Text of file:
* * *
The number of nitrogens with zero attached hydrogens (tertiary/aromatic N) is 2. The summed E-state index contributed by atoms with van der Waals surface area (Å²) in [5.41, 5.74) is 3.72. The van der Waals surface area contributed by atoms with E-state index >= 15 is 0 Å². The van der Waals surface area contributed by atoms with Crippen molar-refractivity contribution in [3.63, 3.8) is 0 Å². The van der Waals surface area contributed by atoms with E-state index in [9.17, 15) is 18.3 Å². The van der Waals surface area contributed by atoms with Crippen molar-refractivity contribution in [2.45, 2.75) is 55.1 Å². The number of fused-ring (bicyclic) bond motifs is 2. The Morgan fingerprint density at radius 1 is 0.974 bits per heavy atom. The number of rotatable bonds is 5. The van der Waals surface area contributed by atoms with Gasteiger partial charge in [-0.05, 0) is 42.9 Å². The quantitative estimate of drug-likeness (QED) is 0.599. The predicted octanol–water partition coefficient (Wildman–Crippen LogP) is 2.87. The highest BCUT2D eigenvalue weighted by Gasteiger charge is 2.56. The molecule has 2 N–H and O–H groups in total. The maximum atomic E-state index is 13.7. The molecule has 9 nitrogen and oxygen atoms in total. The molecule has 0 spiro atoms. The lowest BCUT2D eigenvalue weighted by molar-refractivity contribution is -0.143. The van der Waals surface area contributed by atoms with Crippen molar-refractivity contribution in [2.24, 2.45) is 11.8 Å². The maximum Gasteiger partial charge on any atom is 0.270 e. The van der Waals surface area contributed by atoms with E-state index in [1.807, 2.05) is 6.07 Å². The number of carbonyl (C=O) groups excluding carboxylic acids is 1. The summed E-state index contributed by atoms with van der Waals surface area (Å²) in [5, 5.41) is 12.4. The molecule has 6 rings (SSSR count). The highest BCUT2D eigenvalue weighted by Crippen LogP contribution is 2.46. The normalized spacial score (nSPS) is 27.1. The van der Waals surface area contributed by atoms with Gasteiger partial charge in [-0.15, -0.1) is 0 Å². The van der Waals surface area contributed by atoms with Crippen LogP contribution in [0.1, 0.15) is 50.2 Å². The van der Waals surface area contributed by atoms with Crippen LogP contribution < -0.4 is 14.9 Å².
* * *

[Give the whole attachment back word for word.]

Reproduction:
The number of nitrogens with zero attached hydrogens (tertiary/aromatic N) is 2. The summed E-state index contributed by atoms with van der Waals surface area (Å²) in [5.41, 5.74) is 3.72. The van der Waals surface area contributed by atoms with E-state index >= 15 is 0 Å². The van der Waals surface area contributed by atoms with Crippen molar-refractivity contribution in [3.63, 3.8) is 0 Å². The van der Waals surface area contributed by atoms with E-state index in [9.17, 15) is 18.3 Å². The van der Waals surface area contributed by atoms with Crippen molar-refractivity contribution in [2.45, 2.75) is 55.1 Å². The number of fused-ring (bicyclic) bond motifs is 2. The Morgan fingerprint density at radius 1 is 0.974 bits per heavy atom. The number of rotatable bonds is 5. The van der Waals surface area contributed by atoms with Gasteiger partial charge in [-0.05, 0) is 42.9 Å². The quantitative estimate of drug-likeness (QED) is 0.599. The predicted octanol–water partition coefficient (Wildman–Crippen LogP) is 2.87. The highest BCUT2D eigenvalue weighted by Gasteiger charge is 2.56. The molecule has 2 N–H and O–H groups in total. The maximum atomic E-state index is 13.7. The molecule has 9 nitrogen and oxygen atoms in total. The molecule has 0 spiro atoms. The lowest BCUT2D eigenvalue weighted by molar-refractivity contribution is -0.143. The van der Waals surface area contributed by atoms with Crippen molar-refractivity contribution in [2.24, 2.45) is 11.8 Å². The maximum Gasteiger partial charge on any atom is 0.270 e. The van der Waals surface area contributed by atoms with E-state index in [1.807, 2.05) is 6.07 Å². The number of carbonyl (C=O) groups excluding carboxylic acids is 1. The summed E-state index contributed by atoms with van der Waals surface area (Å²) in [5, 5.41) is 12.4. The molecule has 6 rings (SSSR count). The highest BCUT2D eigenvalue weighted by Crippen LogP contribution is 2.46. The normalized spacial score (nSPS) is 27.1. The van der Waals surface area contributed by atoms with Gasteiger partial charge in [-0.15, -0.1) is 0 Å². The van der Waals surface area contributed by atoms with Crippen LogP contribution in [0.1, 0.15) is 50.2 Å². The van der Waals surface area contributed by atoms with Crippen LogP contribution < -0.4 is 14.9 Å².